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TitleDevelopment of Long-Term Retention [electronic resource] / edited by Mark L. Howe, Charles J. Brainerd, Valerie F. Reyna
ImprintNew York, NY : Springer New York, 1992
Connect tohttp://dx.doi.org/10.1007/978-1-4612-2868-4
Descript XIII, 267 p. online resource

SUMMARY

For a number of decades now the study of children's memory development, with few exceptions, has been synonymous with the development of proยญ cesses that lead to the initial encoding and immediate retention of informaยญ tion. Although there is little doubt that the study of such acquisition proยญ cesses is central to understanding memory development, the long-term retention of previously encoded information represents at least as important a component of children's memory. Indeed, as both students of memory development and educators, our interest is in the maintenance and utilizaยญ tion of knowledge over considerable periods of time, not just in the immediยญ ate (e. g. , classroom) context. Clearly, then, without an understanding of how recently acquired information is maintained in memory over extended periods of time, our theories of long-term memory development remain incomplete at best. Although children's forgetting and reminiscence was a topic of inquiry early in this century, it is only recently, due in part to the current controversy concerning the reliability of children's eyewitness testimony, that the study of long-term retention has resurfaced in the scientific literature. The purpose of this volume is to draw together some of the principals involved in this resurgence to summarize their recent research programs, present new and previously unpublished findings from their labs, and outline the issues they believe are important in the study of children's long-term retention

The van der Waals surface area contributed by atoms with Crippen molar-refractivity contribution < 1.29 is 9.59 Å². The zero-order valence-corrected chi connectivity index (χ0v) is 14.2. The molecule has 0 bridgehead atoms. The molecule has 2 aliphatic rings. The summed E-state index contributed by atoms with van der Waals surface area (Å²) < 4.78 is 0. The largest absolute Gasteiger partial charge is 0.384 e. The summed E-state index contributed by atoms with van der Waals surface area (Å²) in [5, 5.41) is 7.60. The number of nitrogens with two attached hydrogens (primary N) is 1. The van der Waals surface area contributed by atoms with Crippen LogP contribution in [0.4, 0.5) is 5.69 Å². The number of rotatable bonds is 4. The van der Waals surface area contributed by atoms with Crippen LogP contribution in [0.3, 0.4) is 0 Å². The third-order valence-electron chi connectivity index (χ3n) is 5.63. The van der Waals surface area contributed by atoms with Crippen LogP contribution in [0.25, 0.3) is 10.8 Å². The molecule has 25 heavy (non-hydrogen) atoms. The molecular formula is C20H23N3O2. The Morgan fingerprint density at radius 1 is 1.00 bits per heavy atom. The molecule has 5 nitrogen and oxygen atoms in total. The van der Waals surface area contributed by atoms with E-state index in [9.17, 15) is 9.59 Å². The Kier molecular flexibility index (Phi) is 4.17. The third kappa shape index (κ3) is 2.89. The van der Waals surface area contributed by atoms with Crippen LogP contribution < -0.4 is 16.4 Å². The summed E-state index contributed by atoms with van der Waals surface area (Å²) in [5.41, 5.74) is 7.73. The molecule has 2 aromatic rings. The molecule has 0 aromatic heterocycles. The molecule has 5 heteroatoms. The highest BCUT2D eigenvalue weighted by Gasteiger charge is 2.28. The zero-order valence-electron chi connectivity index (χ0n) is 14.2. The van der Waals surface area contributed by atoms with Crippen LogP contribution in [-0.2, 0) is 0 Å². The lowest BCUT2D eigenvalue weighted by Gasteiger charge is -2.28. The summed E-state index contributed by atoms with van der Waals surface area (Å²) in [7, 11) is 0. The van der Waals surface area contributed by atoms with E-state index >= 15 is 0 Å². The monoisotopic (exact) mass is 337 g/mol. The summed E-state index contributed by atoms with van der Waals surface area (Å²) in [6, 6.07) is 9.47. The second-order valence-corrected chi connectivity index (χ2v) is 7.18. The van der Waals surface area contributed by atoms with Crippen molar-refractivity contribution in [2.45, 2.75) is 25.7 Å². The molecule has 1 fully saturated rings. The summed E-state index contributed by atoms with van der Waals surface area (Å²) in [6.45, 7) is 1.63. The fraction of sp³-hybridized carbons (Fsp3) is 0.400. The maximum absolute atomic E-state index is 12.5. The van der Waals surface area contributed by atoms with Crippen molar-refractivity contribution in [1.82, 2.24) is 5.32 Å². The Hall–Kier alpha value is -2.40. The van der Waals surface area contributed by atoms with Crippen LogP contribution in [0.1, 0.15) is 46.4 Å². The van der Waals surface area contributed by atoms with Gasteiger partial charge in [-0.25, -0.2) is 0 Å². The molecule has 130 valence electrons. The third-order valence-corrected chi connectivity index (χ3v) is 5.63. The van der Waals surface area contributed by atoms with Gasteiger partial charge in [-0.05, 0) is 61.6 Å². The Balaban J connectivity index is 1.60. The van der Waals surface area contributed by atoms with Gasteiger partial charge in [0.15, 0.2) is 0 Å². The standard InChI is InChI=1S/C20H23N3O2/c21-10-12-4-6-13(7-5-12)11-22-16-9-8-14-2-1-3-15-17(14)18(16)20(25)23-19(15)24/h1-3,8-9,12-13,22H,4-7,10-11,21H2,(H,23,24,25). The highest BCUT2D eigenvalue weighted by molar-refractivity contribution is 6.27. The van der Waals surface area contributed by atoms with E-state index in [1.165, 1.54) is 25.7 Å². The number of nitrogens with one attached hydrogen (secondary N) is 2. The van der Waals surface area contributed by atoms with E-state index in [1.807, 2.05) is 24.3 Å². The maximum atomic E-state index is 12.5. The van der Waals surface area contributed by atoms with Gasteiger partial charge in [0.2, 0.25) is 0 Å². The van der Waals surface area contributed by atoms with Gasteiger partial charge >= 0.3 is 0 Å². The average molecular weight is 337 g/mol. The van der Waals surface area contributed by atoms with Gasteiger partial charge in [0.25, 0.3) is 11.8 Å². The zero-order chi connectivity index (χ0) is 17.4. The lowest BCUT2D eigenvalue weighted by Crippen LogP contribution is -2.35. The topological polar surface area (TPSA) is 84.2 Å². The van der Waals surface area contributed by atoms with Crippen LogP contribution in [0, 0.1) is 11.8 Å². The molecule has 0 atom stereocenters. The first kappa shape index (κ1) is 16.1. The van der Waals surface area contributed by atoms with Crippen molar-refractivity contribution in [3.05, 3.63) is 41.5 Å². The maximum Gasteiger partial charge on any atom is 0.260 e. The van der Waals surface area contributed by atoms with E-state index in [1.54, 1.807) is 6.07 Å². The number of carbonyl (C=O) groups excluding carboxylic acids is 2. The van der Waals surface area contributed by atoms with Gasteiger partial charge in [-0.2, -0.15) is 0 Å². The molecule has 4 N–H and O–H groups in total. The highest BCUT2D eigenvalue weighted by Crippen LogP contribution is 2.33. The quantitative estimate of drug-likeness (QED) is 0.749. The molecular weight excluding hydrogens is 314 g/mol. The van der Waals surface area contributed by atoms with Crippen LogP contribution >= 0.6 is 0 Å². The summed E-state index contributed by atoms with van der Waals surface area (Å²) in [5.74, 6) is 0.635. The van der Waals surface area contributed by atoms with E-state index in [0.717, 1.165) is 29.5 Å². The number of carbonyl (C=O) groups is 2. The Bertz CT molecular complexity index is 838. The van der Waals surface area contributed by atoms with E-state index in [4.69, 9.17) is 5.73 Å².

CONTENT

I Fundamental Aspects of Retention -- 1 A Functional and Cognitive Analysis of Infant Long-Term Retention -- 2 Measuring the Development of Childrenโ{128}{153}s Amnesia and Hypermnesia -- 3 Reasoning, Remembering, and Their Relationship: Social, Cognitive, and Developmental Issues -- II Pragmatic Aspects of Retention -- 4 Childrenโ{128}{153}s Memory for Salient Events: Implications for Testimony -- 5 The Misinformation Effect: Transformations in Memory Induced by Postevent Information -- 6 The Role of Memory Impairment in Childrenโ{128}{153}s Suggestibility -- 7 The Suggestibility of Childrenโ{128}{153}s Memory: A Social-Psychological and Cognitive Interpretation -- III Current Issues and Future Directions -- 8 Toward a Theory of the Development of Long-Term Retention -- Author Index


Medicine Psychotherapy Child psychology School psychology Developmental psychology Medicine & Public Health Psychotherapy Child and School Psychology Developmental Psychology



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